Top Go Player Lee Sodol Retiring Because of AI Dominance

South Korean Go master Lee Se-dol retired from professional Go competition. Lee said that he realized that he would not be at the top even if he was the number one human player. AlphaGo beat Lee in 2016. AlphaZero has beaten AlphaGo in 100 matches in a row.

Lee’s will play against the AI Go progrma HanDol. The program was developed by South Korea’s NHN Entertainment Corp in 2018. HanDol has already defeated South Korea’s top five Go players.

In the first match, Lee will be given an advantage of two stones.

19 thoughts on “Top Go Player Lee Sodol Retiring Because of AI Dominance”

  1. While, as is widely known, 99% of the commenters on the internet are paid stooges working for the USA, Russia, China, the international Jewish conspiracy, the international patriarchal conspiracy, the revolutionary gay conspiracy, Elon Musk, anti-Musk short sellers or Disney, I am indeed one of the rare individuals who just does this for fun.

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  2. NO. This is the message that you chooses to take but not the one that is being conveyed in this context. Your responses do not make much point. Are you writing out of boredom?

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  3. I agree with you, but there is an element your analogy does not encompass. These people you mention don’t have machines actually looking over their shoulder telling the world how stupid, slow and weak they are either. Every GO, Chess, or Shogi move is often scrutinized in real-time on the internet for everyone to see what should have been played. Ego and face-saving could be a factor in the departure of players. So culture could be a factor. East Asians often feel shame profoundly. While Western players will just say “mistakes were made”. However, the top Chinese Chess GM Liren Ding has amazing objectivity even if it might mean he is unflatering to himself. Amazing guy. Could be a future world champion.

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  4. These are people who are always open to seing things differently…that is chess at a high level. If anything, with experience you learn to recognize more patterns and such especially in less common endings. And a lot of endings are not very common, because there are so many types of endings. I think it is calculation/pattern recognition speed, ease of calculation, and fatigue mostly. Often in longer tournaments or longer matches the young players stay strong longer while the older players weaken. Though I have heard that just the basic troubles of life gnawing in the back of your mind distracting takes its toll. Often younger players have parents taking care of details. The money in chess is not very big unless you have played a match for the world title. Most of the near elites still have trouble earning what they need to live reasonably. In the 90’s the US lost several GMs to ordinary careers…because there just was not enough prize money to go around. Shogi players often do well, because Japanese will watch it on TV. There are almost no Japanese FIDE chess players because there is so much more money in Shogi. Top chess player in Japan is 2421 Elo. Iceland, a country of 360,390 has 11 players stronger than that.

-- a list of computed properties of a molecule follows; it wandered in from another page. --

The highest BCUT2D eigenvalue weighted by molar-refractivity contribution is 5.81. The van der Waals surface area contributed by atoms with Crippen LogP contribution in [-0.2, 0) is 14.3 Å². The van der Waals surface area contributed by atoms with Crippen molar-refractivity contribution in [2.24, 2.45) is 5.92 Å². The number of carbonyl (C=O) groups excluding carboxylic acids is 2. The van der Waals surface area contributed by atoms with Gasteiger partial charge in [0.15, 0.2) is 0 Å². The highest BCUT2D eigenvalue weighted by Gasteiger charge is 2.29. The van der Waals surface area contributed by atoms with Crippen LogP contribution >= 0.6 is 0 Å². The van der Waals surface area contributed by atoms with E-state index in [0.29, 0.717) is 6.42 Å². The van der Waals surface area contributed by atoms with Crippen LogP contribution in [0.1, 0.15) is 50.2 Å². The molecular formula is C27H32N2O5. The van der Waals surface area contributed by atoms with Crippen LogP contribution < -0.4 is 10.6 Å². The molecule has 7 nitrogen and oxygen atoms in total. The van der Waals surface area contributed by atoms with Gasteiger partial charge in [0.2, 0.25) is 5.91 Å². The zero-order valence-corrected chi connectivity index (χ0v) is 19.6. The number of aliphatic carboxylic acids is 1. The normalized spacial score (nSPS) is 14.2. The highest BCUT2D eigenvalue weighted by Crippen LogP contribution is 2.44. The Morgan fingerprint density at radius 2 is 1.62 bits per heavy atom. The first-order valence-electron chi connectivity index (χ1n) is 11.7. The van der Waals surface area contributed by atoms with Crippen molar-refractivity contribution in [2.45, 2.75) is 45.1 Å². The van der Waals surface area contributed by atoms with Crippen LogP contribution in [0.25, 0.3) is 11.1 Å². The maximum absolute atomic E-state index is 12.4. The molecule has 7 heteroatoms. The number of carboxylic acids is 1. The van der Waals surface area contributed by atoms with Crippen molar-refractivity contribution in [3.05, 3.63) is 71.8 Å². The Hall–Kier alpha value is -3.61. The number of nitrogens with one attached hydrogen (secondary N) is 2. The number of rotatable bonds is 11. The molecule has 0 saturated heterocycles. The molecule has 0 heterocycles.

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  5. Many women’s sport records are still held by drug cheats from the 80s and 90s. The clean athletes just can’t match them – not yet, anyway.

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  6. Does this mean nobody will take up running any more, now that machines can beat them down a track? Are weight lifters aware of the existence of forklifts? Has someone told shotputters about cannons?

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  7. I tend to think of age the same way as I think of an over fitted neural net. Age/experience has led to a set of “rules” that you play with and the energy / inspiration / risk required to overcome the inbuilt bias of age is too great, hence younger players are inherently riskier (euphemism for less bias) and are more open to exploring new ways to process unknown moves.

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  8. If you are not playing for the fun/beauty of the game or at least the money, I can’t see why anyone would play professionally. Playing only to be the best? Silly. Bound to end badly. Abilities fade. Younger more brilliant geniuses show up. And, of course, AI. And then there is the fact that there can only be one best player. So anyone else making that their goal is likely to be disappointed.
    Strange. The human chess super GMs did not quit the game when the engines began to dominate. Kasparov did retire in 2005 but I think that was more to do with loosing the title and his beliefs about age. And there is something to the age thing. The top 14 players are between 21 and 37, and the top 4 are 27-29. I think Kasparov was 42 when he retired. And all the top players nowdays were prodigies. Lee Sodol is only 36. He does not appear to be aging particularly fast. Still some good years, I would think. The engines brought new life to chess. Some of these things humans can emulate. We have had several periods where it looked like chess was in draw death mode. But each time, something brought new life and made chess interesting again. The players are stronger than they have ever been, yet there are plenty of decisive games, mostly because of opening ideas engines have showed. I am sure the GO openings are being rewritten at the moment which should invigorate the game.

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  9. Should women not bother competing in sports because the men’s records exceed the women’s? (I think it is merely most rather than all sports.)
    How about we just have human game competitions?

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